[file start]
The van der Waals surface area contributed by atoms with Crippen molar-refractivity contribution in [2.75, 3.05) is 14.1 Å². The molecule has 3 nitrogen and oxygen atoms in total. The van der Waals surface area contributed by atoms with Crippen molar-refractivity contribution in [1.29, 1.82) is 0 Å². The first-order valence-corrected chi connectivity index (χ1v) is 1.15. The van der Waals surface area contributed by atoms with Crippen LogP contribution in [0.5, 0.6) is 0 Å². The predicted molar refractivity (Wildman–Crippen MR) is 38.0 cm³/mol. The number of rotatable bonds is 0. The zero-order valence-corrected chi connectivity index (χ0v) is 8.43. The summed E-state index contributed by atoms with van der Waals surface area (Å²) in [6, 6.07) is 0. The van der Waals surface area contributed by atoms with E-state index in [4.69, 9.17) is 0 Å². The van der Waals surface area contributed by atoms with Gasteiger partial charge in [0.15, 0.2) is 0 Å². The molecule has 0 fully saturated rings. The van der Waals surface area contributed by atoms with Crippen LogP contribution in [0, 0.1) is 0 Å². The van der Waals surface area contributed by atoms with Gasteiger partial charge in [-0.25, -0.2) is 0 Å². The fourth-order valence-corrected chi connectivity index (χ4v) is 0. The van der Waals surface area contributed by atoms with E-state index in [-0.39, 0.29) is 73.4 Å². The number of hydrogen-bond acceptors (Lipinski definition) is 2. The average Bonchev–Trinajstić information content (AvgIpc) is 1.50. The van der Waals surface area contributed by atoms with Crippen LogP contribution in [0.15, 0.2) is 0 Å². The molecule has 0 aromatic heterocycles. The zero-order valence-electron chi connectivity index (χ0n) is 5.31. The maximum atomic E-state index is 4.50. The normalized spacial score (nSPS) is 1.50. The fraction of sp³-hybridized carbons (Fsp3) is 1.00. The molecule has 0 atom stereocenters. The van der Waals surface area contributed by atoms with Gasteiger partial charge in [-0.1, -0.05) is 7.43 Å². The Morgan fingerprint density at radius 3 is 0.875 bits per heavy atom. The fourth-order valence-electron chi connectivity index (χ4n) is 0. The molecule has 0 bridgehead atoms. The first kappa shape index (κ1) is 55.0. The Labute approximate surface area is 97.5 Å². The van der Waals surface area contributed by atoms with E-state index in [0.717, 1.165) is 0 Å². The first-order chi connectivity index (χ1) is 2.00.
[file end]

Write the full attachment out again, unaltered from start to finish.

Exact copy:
The van der Waals surface area contributed by atoms with Crippen molar-refractivity contribution in [2.75, 3.05) is 14.1 Å². The molecule has 3 nitrogen and oxygen atoms in total. The van der Waals surface area contributed by atoms with Crippen molar-refractivity contribution in [1.29, 1.82) is 0 Å². The first-order valence-corrected chi connectivity index (χ1v) is 1.15. The van der Waals surface area contributed by atoms with Crippen LogP contribution in [0.5, 0.6) is 0 Å². The predicted molar refractivity (Wildman–Crippen MR) is 38.0 cm³/mol. The number of rotatable bonds is 0. The zero-order valence-corrected chi connectivity index (χ0v) is 8.43. The summed E-state index contributed by atoms with van der Waals surface area (Å²) in [6, 6.07) is 0. The van der Waals surface area contributed by atoms with E-state index in [4.69, 9.17) is 0 Å². The van der Waals surface area contributed by atoms with Gasteiger partial charge in [0.15, 0.2) is 0 Å². The molecule has 0 fully saturated rings. The van der Waals surface area contributed by atoms with Crippen LogP contribution in [0, 0.1) is 0 Å². The van der Waals surface area contributed by atoms with Gasteiger partial charge in [-0.25, -0.2) is 0 Å². The fourth-order valence-corrected chi connectivity index (χ4v) is 0. The van der Waals surface area contributed by atoms with E-state index in [-0.39, 0.29) is 73.4 Å². The number of hydrogen-bond acceptors (Lipinski definition) is 2. The average Bonchev–Trinajstić information content (AvgIpc) is 1.50. The van der Waals surface area contributed by atoms with Crippen LogP contribution in [0.15, 0.2) is 0 Å². The molecule has 0 aromatic heterocycles. The zero-order valence-electron chi connectivity index (χ0n) is 5.31. The maximum atomic E-state index is 4.50. The normalized spacial score (nSPS) is 1.50. The fraction of sp³-hybridized carbons (Fsp3) is 1.00. The molecule has 0 atom stereocenters. The van der Waals surface area contributed by atoms with Gasteiger partial charge in [-0.1, -0.05) is 7.43 Å². The Morgan fingerprint density at radius 3 is 0.875 bits per heavy atom. The fourth-order valence-electron chi connectivity index (χ4n) is 0. The molecule has 0 bridgehead atoms. The first kappa shape index (κ1) is 55.0. The Labute approximate surface area is 97.5 Å². The van der Waals surface area contributed by atoms with E-state index in [0.717, 1.165) is 0 Å². The first-order chi connectivity index (χ1) is 2.00.